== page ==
Human resources (HR) are rarely expected like other business functional areas to use synthesized data because HR groups have been primarily connected with transactional processing of getting data into the system and on record for reporting and historical purposes (Dudley, 2007). For them soft data do not win at the table; hard data do. Recently, many quantitative or qualitative techniques have been developed to support human resource management (HRM) activities, classified as management sciences/operations research, multiattribute utility theory, multicriteria decision making, ad hoc approaches, and human resource information systems (HRIS) (Byun, 2003). More importantly, HRIS can include the three systems of expert systems (ES), decision support systems (DSS), and executive information systems (EIS) in addition to transaction processing systems (TPS) and management information systems (MIS) which are conventionally accepted as an HRIS. As decision support systems, GSS are able to facilitate HR groups to gauge users’ opinions, readiness, satisfaction, and so forth, increase their HRM activity quality, and generate better group collaborations and decision makings with current or planned HRIS services. Consequently, GSS can help HR professionals exploit and make intelligent use of soft data and act tough in their decision-making process.

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Background

In the early 1980s, academic researchers developed a new category of software to support group decision making. Execucom Systems developed Mindsight, the University of Arizona developed GroupSystems, and researchers at the University of Minnesota developed the SAMM system (Power, 2003). These are all examples of early group support systems. “A Group Support System could be any combination of hardware and software that enhances group work. GSS is a generic term that includes all forms of collaborative computing” (Turban, Aronson, & Liang, 2005, p. 374). The increased need for GSS arises from the fact that decision making is often a group phenomenon, and therefore computer support for communication and the integration of multiple inputs in decision support systems is required. The desire to use GSS therefore comes from the need of technological support for groups.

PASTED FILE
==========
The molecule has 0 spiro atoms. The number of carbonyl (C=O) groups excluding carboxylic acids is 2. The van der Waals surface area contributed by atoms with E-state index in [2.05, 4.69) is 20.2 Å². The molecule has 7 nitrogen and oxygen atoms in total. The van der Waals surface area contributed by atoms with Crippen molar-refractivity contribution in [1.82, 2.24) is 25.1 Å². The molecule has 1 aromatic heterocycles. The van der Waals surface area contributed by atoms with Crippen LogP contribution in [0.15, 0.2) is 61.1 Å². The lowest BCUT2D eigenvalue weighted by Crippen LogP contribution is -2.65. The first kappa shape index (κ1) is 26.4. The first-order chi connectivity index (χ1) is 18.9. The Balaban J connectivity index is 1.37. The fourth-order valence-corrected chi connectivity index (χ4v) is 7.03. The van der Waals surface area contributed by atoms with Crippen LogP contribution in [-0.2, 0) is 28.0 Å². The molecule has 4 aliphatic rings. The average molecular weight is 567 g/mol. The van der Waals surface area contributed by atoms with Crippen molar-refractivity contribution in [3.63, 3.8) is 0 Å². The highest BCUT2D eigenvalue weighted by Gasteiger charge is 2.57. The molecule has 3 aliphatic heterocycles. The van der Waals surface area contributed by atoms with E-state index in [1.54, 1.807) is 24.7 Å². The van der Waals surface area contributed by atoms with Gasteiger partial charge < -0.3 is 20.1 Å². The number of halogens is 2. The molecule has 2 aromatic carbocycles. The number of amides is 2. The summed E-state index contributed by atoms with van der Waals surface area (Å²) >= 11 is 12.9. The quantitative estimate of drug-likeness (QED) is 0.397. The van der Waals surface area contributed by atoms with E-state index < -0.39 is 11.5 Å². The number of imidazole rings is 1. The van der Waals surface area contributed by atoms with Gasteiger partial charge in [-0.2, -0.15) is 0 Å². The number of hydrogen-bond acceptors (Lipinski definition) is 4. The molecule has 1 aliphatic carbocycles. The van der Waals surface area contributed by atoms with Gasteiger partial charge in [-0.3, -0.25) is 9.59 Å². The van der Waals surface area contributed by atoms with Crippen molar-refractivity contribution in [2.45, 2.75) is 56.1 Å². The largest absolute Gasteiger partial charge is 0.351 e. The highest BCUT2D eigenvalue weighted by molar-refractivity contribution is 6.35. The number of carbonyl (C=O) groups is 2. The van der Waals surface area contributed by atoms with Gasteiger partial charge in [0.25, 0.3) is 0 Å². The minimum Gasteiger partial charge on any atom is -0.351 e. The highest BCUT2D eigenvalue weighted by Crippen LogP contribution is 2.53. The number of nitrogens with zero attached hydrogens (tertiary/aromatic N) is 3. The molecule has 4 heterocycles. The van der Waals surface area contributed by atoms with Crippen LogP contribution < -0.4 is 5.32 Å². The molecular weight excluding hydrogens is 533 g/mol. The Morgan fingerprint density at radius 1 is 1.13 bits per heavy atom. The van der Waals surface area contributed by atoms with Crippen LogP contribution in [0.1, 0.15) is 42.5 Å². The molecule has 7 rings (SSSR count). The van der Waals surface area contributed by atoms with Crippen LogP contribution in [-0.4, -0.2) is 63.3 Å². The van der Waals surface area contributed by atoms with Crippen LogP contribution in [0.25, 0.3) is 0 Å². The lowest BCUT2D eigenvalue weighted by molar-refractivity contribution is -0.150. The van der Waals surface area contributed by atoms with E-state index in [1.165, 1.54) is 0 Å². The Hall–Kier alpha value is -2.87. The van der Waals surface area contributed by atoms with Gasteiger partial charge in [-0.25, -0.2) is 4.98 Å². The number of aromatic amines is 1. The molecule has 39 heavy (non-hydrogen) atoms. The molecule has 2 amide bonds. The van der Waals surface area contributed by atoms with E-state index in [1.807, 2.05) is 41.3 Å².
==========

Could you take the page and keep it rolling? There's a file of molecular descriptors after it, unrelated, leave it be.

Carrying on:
GSS are designed to remedy the dysfunctional properties of decision-making groups, such as groupthink, lack of coordination, information overload, concentration block, and so forth. These systems are becoming popular in aiding decision making in many organizational settings by combining the computer, communication, and decision technologies to improve the decision-making process. These systems use a key tool to improve the quality of decisions made by a group. This key tool is the anonymity of members of a decision-making group. The purpose of GSS is to maximize the benefits of group work while minimizing the dysfunctions of group work. This maximization and minimization can be made possible by GSS mainly by two factors: anonymity and parallelism.

Key Terms in this Chapter

Group Support Systems (GSS): Can also be referred to as group decision support systems (GDSS). GSS is any combination of hardware and software that enhances group work. GSS is a generic term that includes all forms of collaborative computing.

Social Presence: The degree to which people establish warm and personal connection with each other in a communication setting. Changes in the level of social presence can affect group communication.